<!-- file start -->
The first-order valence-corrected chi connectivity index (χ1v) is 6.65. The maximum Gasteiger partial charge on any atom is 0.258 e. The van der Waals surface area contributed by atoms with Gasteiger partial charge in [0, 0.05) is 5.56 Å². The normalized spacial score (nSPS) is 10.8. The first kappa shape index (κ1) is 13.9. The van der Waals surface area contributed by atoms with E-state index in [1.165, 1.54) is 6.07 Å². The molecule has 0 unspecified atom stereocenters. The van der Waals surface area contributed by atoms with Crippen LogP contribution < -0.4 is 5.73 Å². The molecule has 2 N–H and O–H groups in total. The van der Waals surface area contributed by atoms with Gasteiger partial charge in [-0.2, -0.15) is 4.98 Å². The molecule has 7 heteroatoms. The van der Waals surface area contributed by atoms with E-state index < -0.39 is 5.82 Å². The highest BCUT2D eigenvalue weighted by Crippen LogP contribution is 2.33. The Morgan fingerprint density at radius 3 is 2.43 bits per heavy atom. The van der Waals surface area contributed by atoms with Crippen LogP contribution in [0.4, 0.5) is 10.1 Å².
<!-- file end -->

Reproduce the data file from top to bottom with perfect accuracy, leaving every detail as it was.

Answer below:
The first-order valence-corrected chi connectivity index (χ1v) is 6.65. The maximum Gasteiger partial charge on any atom is 0.258 e. The van der Waals surface area contributed by atoms with Gasteiger partial charge in [0, 0.05) is 5.56 Å². The normalized spacial score (nSPS) is 10.8. The first kappa shape index (κ1) is 13.9. The van der Waals surface area contributed by atoms with E-state index in [1.165, 1.54) is 6.07 Å². The molecule has 0 unspecified atom stereocenters. The van der Waals surface area contributed by atoms with Crippen LogP contribution < -0.4 is 5.73 Å². The molecule has 2 N–H and O–H groups in total. The van der Waals surface area contributed by atoms with Gasteiger partial charge in [-0.2, -0.15) is 4.98 Å². The molecule has 7 heteroatoms. The van der Waals surface area contributed by atoms with E-state index < -0.39 is 5.82 Å². The highest BCUT2D eigenvalue weighted by Crippen LogP contribution is 2.33. The Morgan fingerprint density at radius 3 is 2.43 bits per heavy atom. The van der Waals surface area contributed by atoms with Crippen LogP contribution in [0.4, 0.5) is 10.1 Å².